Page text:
Monthly Archives: October 2013

Braised Lamb (or Goat) Neck

photo (3)I recently checked out ‘Mr. Wilkinson’s Vegetables‘ from my local library and it’s crammed with a treasure trove of yummy-sounding recipes. I’ve tried three so far and have been extremely pleased with how tasty everything has turned out. I’ve never cooked lamb neck before, and after reading his recipe for ‘Braised Goat Neck’, I went out and bought lamb necks just to try his recipe (though I tried to find goat meat first – it’s yummy, too). I’m glad I did! Continue reading

Advertisements

A note from Jacquie

p.s.  The Winter Share crops are really looking good!  We have been harvesting like mad before we have a really hard freeze and the ground is too hard to dig up veggies.  All the dried beans have been sitting in the sun drying.  You will get kidney, black, Anasazi and a new bean called Tiger’s Eye.  We were surprised by the abundance of sweet potatoes once they were harvested.  You will get those through the month of November and we had enough to give them to the summer share too.  We have enough cabbage, beets (4#) and Watermelon & Daikon radishes to give those out once a month all winter.  We will have our normal amount of Yukon Gold potatoes (7#), carrots (3#), onions (2 or 3 of each color), garlic (3 to 6), leeks (6) and a sandwich bag of popcorn and dried beans for every delivery.  A bag of lettuce will be delivered until it gets too cold in the cold frame to grow, (normally through December).

  If you are still interested in a Winter Share, you can call me and I will do the paperwork in house or you can ask your DC for a Sign-up Form.  If you get a form from your DC, make sure you call me and tell me you are sending in a Sign-up so I can keep track of everyone.  I can take Winter Share Members through October 23rd.

  J

Newsletter–October 15, 2013

Dear Friends,

 

This is the last week of Distribution and what a ride it has been!  You will be getting Yukon Gold and sweet potatoes, onions, leeks, fennel, white turnips, watermelon and daikon radishes, green tomatoes, bell peppers, eggplant and garlic.  Just want to warn you, the radishes are hot/spicy this time of year.  If you do not like fried green tomatoes, leave them on the counter (out of the sun) and they will turn red for you in 9 to 14 days (depending on the warmth of your home.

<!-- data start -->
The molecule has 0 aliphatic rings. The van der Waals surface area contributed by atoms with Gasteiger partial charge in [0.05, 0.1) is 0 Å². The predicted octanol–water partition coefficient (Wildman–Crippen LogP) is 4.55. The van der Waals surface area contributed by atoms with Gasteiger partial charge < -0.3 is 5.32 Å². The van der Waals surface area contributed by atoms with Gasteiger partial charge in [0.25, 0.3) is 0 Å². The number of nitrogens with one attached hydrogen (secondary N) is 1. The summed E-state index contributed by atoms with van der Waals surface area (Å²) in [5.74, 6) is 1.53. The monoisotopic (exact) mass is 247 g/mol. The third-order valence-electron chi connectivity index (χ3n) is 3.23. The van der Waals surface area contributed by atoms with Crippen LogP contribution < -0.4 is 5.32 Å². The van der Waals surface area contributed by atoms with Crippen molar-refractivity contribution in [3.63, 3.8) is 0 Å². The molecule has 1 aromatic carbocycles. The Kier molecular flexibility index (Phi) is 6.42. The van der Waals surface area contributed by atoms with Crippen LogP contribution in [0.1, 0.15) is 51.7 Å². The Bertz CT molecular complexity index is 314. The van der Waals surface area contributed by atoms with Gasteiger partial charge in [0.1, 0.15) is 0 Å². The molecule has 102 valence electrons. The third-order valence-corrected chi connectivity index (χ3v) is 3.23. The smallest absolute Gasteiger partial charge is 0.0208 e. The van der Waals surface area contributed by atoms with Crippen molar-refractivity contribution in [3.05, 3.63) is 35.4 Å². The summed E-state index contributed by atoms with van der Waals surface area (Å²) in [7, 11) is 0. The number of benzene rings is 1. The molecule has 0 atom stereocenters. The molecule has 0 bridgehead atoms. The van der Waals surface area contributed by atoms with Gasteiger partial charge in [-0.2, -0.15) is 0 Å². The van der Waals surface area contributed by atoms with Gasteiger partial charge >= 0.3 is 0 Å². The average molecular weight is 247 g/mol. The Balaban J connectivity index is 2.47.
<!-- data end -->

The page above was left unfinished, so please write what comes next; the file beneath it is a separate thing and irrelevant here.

First Fruit is bringing D’Anjou pears for those who have a fruit share.  These pears are considered a “winter pear” and can be kept for a long period of time under refrigeration.  So eat your apples first if they look like they won’t last. 

  First Fruit Organic Farms has also had a hard season.  Their problem occurred when they got a very late freeze in spring.  It killed so many blossoms!  They just fell off the trees and never made fruit.  What was left, they gave to us.  91 glorious pounds of delicious fruit!

    Let’s take a look at the whole year:  Back in January when renewing members were signing up for the season we did not think we were going to have any water at all from the reservoirs.  We called up our city water company and talked to them about using tap water to farm 4 to 6 acres of land under drip irrigation.  We gave you a list of crops we were and were not going to grow.  Almost 500 of you joined to support this 21 year old CSA!  We were amazed and delighted!!! 

  Then it started to snow in March and rain in April & May.  We were shocked!  It looked like we might have a normal season after all and got our total of 650 members!  But it didn’t stop raining and crops were planted late.  That’s ok, no big deal…right?  At least we were able to plant all those crops we didn’t think we would have back in January.  Oh man did the farm ever look so beautiful!